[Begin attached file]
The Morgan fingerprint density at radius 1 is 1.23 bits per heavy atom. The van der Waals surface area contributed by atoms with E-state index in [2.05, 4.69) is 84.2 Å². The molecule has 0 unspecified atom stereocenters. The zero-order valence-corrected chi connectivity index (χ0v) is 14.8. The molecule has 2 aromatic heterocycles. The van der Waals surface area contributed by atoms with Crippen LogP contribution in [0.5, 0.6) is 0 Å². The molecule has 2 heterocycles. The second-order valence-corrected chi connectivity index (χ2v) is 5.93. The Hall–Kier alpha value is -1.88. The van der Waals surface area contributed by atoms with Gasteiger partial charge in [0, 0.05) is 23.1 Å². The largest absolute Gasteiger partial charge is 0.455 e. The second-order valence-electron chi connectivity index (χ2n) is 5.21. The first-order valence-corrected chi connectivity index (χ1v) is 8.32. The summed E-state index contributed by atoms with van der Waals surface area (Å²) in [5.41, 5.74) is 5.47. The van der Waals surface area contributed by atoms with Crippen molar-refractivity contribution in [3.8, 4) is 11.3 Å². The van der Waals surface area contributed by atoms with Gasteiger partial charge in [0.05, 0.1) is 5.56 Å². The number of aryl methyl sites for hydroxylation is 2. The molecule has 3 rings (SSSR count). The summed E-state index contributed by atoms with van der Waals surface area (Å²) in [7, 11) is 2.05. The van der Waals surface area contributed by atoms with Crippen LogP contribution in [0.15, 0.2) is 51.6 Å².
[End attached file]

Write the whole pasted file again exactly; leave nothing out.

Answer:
The Morgan fingerprint density at radius 1 is 1.23 bits per heavy atom. The van der Waals surface area contributed by atoms with E-state index in [2.05, 4.69) is 84.2 Å². The molecule has 0 unspecified atom stereocenters. The zero-order valence-corrected chi connectivity index (χ0v) is 14.8. The molecule has 2 aromatic heterocycles. The van der Waals surface area contributed by atoms with Crippen LogP contribution in [0.5, 0.6) is 0 Å². The molecule has 2 heterocycles. The second-order valence-corrected chi connectivity index (χ2v) is 5.93. The Hall–Kier alpha value is -1.88. The van der Waals surface area contributed by atoms with Gasteiger partial charge in [0, 0.05) is 23.1 Å². The largest absolute Gasteiger partial charge is 0.455 e. The second-order valence-electron chi connectivity index (χ2n) is 5.21. The first-order valence-corrected chi connectivity index (χ1v) is 8.32. The summed E-state index contributed by atoms with van der Waals surface area (Å²) in [5.41, 5.74) is 5.47. The van der Waals surface area contributed by atoms with Crippen molar-refractivity contribution in [3.8, 4) is 11.3 Å². The van der Waals surface area contributed by atoms with Gasteiger partial charge in [0.05, 0.1) is 5.56 Å². The number of aryl methyl sites for hydroxylation is 2. The molecule has 3 rings (SSSR count). The summed E-state index contributed by atoms with van der Waals surface area (Å²) in [7, 11) is 2.05. The van der Waals surface area contributed by atoms with Crippen LogP contribution in [0.15, 0.2) is 51.6 Å².